Can You Really Smell Cancer?

by Philip Albert Edmonds-Hunt

Scientists now say that they have invented a machine which can smell cancer – the new “electronic nose” (an odor sniffing machine [e-nose]) that is on par with a mammogram, which can detect breast cancer. Does this mean that other “disease sniffers” may also be on the way?

It is said by many people, that an illness can actually be smelt – that is to say, diseases such as: anaerobic infections (the skin and sweat smells of rotten apples), bladder infections (the urine smells of ammonia [window cleaner]), diabetes (the breath smells of acetone-like [nail polish remover]), liver failure (the breath smells of raw fish), etc., and the list just goes on and on – with the smell of decay coming from an individual that is ill.

Previous to the new electronic nose that can smell-out decay within a person – scientists began to take note that certain people who had cancer, or who had come into contact with the same, noticed a kind of decay smell in the air (a prostate cancer sufferer’s wife once commented that her husband smelt like he was decaying).

As history teaches us – doctors have for many years smelt the breath (a very common sign of illness) of patients, together with urine and stool samples to help with certain diagnoses. Yellow fever is often said to smell like the odor found in a butcher’s shop, whereas typhoid often gives-off an odor of freshly baked brown bread.

Researchers at the Karolinska Institute in Stockholm (led by Mats J. Olsson) recently completed studies which confirmed a previously known link between illness and smell (studies were small, although significant). As part of the make-up of the metabolism of a person – certain smells are produced by the body and released into the air (smells that can be picked-up).

Cancer cells are also believed to release certain smells; although, many are too subtle for the human nose to smell (due to a different pattern of chemicals being emitted by a different metabolism). Humans have around 5-million scent receptors (dogs are gifted with over 300 million). Because of this, dogs have been trained with a 90% accuracy, to smell-out disease that would otherwise be impossible to smell by humans.

The newly invented “electronic odor sniffing machine” works with programmed sensors (hundreds of carbon nanotubes, each with a strand of DNA attached [strands are capable of transposing a mix of chemicals that are in the air into an electronic signal]) that can replicate how a human’s nose, and a dog’s nose works.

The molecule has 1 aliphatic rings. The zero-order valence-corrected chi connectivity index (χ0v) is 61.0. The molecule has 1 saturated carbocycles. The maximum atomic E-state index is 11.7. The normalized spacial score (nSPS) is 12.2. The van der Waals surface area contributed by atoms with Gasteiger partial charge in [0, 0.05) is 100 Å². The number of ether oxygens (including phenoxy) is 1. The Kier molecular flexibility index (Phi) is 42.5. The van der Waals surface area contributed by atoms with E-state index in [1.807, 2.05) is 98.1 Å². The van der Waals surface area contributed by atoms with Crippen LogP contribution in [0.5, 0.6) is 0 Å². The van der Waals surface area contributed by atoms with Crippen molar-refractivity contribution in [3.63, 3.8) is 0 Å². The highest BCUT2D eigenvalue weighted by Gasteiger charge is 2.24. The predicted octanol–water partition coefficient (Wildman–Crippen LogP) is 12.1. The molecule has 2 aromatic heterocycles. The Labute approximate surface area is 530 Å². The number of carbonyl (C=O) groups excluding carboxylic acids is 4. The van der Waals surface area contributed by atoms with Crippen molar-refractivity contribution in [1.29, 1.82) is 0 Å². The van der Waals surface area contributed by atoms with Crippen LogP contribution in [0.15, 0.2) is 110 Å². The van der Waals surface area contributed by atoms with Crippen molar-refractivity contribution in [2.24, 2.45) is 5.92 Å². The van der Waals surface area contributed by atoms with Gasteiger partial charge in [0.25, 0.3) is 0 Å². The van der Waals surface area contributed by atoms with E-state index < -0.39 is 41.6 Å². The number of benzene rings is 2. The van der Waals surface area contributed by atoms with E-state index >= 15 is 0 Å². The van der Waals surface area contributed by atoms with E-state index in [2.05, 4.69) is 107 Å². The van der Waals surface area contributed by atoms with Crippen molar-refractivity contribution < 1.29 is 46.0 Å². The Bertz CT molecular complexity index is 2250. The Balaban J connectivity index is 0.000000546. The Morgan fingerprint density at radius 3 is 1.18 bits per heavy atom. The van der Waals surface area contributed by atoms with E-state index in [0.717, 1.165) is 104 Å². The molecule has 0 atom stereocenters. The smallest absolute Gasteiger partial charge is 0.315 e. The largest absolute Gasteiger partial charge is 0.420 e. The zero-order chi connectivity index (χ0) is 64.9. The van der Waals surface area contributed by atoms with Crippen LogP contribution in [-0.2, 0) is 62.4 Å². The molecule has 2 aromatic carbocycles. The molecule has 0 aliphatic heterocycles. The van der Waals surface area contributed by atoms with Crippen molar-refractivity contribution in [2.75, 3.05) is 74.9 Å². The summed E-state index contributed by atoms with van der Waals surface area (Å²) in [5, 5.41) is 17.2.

A recent study at the University of Konstanz in Germany (led by Martin Strauch) also indicated that “fruit flies” are capable of smelling-out cancer too(the scent of cancer samples tended to prompt a particular pattern of activity on the flies’ antennae [research continues to identify which receptors on the antennae were responsible in hope of being able to grow an antennae for use on an e-nose]).

Although electronic noses are at an early stage of development, it is believed in the future – if they can be used to detect diseases such as cancer at an early stage, significant progress could be made in the early curation of ill patients. It is also believed that such electronic noses could be used to monitor patient’s well-being, enabling doctors to help eradicate early symptoms of disease – making the once sci-fi movie technology – “one step closer to mankind.”

Philip is a Freelance Writer, Author, and Owner of Cancer Cry. He was born in Oxfordshire, England; however, today he lives in Mexico where he has been based for many years writing about cancer and other health related issues. If you would like to read more of his articles, check out his blogsite – http://www.cancercry.com Thank you for reading Philip’s articles!

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